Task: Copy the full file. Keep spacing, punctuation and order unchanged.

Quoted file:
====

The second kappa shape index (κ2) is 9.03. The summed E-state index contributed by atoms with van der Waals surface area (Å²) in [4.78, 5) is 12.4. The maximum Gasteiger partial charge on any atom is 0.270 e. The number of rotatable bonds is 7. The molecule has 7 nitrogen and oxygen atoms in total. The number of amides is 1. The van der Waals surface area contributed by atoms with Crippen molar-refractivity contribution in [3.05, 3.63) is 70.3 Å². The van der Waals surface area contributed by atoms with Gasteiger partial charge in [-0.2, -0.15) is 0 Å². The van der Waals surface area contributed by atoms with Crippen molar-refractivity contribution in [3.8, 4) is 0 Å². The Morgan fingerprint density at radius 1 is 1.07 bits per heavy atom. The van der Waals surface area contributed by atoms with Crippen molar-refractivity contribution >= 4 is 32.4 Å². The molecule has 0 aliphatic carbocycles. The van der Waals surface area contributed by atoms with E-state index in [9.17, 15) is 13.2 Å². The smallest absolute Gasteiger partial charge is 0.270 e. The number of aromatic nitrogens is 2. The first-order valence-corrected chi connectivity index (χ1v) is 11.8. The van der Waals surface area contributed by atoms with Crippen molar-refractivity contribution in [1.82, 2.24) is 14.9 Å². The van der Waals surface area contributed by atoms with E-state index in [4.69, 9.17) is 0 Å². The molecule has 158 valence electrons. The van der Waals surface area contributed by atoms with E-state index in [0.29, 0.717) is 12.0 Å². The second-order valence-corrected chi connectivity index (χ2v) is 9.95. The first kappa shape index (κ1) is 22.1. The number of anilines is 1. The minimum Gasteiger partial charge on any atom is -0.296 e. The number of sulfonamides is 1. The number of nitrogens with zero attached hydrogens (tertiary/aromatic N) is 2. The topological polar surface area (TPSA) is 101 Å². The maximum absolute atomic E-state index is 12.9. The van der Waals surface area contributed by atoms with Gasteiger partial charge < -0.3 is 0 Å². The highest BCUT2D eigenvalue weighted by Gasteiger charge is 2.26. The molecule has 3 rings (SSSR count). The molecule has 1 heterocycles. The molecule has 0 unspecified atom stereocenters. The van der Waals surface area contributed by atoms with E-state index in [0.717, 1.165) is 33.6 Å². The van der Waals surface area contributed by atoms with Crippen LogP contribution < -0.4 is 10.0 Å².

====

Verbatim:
The second kappa shape index (κ2) is 9.03. The summed E-state index contributed by atoms with van der Waals surface area (Å²) in [4.78, 5) is 12.4. The maximum Gasteiger partial charge on any atom is 0.270 e. The number of rotatable bonds is 7. The molecule has 7 nitrogen and oxygen atoms in total. The number of amides is 1. The van der Waals surface area contributed by atoms with Crippen molar-refractivity contribution in [3.05, 3.63) is 70.3 Å². The van der Waals surface area contributed by atoms with Gasteiger partial charge in [-0.2, -0.15) is 0 Å². The van der Waals surface area contributed by atoms with Crippen molar-refractivity contribution in [3.8, 4) is 0 Å². The Morgan fingerprint density at radius 1 is 1.07 bits per heavy atom. The van der Waals surface area contributed by atoms with Crippen molar-refractivity contribution >= 4 is 32.4 Å². The molecule has 0 aliphatic carbocycles. The van der Waals surface area contributed by atoms with E-state index in [9.17, 15) is 13.2 Å². The smallest absolute Gasteiger partial charge is 0.270 e. The number of aromatic nitrogens is 2. The first-order valence-corrected chi connectivity index (χ1v) is 11.8. The van der Waals surface area contributed by atoms with Crippen molar-refractivity contribution in [1.82, 2.24) is 14.9 Å². The van der Waals surface area contributed by atoms with E-state index in [4.69, 9.17) is 0 Å². The molecule has 158 valence electrons. The van der Waals surface area contributed by atoms with E-state index in [0.29, 0.717) is 12.0 Å². The second-order valence-corrected chi connectivity index (χ2v) is 9.95. The first kappa shape index (κ1) is 22.1. The number of anilines is 1. The minimum Gasteiger partial charge on any atom is -0.296 e. The number of sulfonamides is 1. The number of nitrogens with zero attached hydrogens (tertiary/aromatic N) is 2. The topological polar surface area (TPSA) is 101 Å². The maximum absolute atomic E-state index is 12.9. The van der Waals surface area contributed by atoms with Gasteiger partial charge < -0.3 is 0 Å². The highest BCUT2D eigenvalue weighted by Gasteiger charge is 2.26. The molecule has 3 rings (SSSR count). The molecule has 1 heterocycles. The molecule has 0 unspecified atom stereocenters. The van der Waals surface area contributed by atoms with E-state index in [0.717, 1.165) is 33.6 Å². The van der Waals surface area contributed by atoms with Crippen LogP contribution < -0.4 is 10.0 Å².